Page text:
Wednesday, January 25, 2012

Out-Sneaking Sneaky Poo

One of the most exasperating problems parents of young children face is having a potty-trained child who continues to soil herself.  It's stinky.  It's messy.  It's embarassing for the child and parents, alike.  It creates a lot of extra laundry and clean-up.  And in some circumstances, it can alter a family's social life.

So, what's a parent to do?  Here's a few thoughts to help keep your cool when "sneaky poo" tries to get your skivvies in a bunch:

Remember: soiling problems are common.  You and your child are not alone.  The stigma surrounding soiling problems, however, can make it feel very lonely.

Your child is not the problem.  Sneaky poo is the problem.  You and your child must present a unified front to conquer sneaky poo.

Children have marvellously rich imaginary powers.  How can your child imagine herself out-sneaking sneaky poo?  If he were his favorite superhero, how would the superhero defeat sneaky poo?  If her favorite author wrote a story about a child who out-sneaked sneaky poo, how do you think the story would go?

Small successes are successes.  Celebrating and documenting successful moments will help add "stickiness" to those memories, which are easily overlooked if sneaky poo has a sneak attack.

 Michael White, an incredibly gifted therapist who left us too soon, literally wrote the book on overcoming sneaky poo.  He generously made his work on sneaky poo available to families.  It's an incredibly valuable resource that has helped countless families tackle the sneaky poo problem.

Here's wishing you and yours lots of clean, dry pants.

Wednesday, January 11, 2012

Resolve to Reach Resolution

So, you've made yet another new year's resolution:  to lose weight, to exercise more, to quit smoking, to spend less.  This time, you promise yourself, your sticking to it.  Really.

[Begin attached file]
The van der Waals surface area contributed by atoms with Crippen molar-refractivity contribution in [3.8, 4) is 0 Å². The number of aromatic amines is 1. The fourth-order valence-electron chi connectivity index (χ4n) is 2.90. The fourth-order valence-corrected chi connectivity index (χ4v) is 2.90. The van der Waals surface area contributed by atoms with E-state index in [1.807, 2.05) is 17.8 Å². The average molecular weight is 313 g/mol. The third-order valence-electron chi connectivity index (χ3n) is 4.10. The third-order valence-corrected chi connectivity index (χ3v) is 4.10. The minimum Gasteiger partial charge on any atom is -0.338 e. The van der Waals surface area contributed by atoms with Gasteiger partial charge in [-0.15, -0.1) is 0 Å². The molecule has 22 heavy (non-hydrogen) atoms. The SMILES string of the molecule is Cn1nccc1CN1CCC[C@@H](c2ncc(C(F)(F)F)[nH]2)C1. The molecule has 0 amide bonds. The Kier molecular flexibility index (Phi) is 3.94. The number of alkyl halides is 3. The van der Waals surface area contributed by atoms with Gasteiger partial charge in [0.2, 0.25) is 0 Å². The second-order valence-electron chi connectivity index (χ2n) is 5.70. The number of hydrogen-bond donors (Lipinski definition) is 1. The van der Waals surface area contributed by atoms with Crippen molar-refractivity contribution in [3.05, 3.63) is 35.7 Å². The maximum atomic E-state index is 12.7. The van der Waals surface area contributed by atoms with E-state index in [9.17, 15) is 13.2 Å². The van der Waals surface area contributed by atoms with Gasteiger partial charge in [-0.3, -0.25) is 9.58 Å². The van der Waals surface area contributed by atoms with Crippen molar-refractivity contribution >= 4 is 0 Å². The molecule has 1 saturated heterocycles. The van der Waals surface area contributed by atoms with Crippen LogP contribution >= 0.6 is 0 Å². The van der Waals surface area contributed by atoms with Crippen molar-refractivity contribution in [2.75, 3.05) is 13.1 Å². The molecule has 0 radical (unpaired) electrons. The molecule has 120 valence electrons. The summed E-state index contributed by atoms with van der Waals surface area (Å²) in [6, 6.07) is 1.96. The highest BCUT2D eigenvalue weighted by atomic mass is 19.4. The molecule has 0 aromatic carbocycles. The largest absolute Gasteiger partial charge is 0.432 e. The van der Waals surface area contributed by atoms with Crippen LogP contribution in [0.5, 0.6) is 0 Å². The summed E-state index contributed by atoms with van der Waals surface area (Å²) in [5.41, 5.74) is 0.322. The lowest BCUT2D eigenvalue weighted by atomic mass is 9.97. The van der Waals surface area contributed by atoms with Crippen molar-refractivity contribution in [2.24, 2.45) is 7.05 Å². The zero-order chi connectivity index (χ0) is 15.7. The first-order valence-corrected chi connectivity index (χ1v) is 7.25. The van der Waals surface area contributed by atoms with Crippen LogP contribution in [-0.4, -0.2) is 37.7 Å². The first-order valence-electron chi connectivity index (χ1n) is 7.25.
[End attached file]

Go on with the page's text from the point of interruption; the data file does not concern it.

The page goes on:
So where there's a will, there's a way, right?  Well, that's true, sort of, according to a recent article in the New York Times by John Tierney.  Turns out, we all have willpower, it just happens to be finite.  When there's willpower left in the tank, there's a way.

So, how does one keep from spending one's limited supply of willpower?  Avoid temptation.  Easy, right?

Let's say your resolution is to quit smoking.  All you have to do is avoid situations where cigarettes lurk.  In Seattle, the smoking ban in bars and restaurants is tremendously helpful.  But there's still the "smoker's corners" outside office buildings.  The ads for cigarettes at every gas station, convenience store, and grocery.  That's a lot of opportunity for temptation to set in.  Choose your daily route carefully.

So, what replenishes willpower?  Positive reinforcement.  What should you do with the money you saved by not buying a pack of cigarettes today?  Reward yourself with another pleasurable purchase:  a fun app for your phone, a favorite magazine, a warm drink, anything that says "reward!" to the pleasure center of your brain.  Longer-term rewards are good, too.  Curtailing a $6/day habit after a year could net you as much as $2000.  Cruise much, lately?

Accountability is another major factor in sticking to the resolution.  Share successes with a close confidante. Share failures, too.  Do a post-mortem on what's going well, and where you'd like to improve.  Saying it out loud to someone, writing it in a journal, keeping a blog, tweeting, putting post-it notes around your home or office (or both!), all of these activities will increase the "stickiness" of the changes you're making and will help hold you accountable to your plan.

There's enough willpower in your account to make the changes you'd like to see in your life.  Spend that willpower wisely, and when in doubt, phone a friend!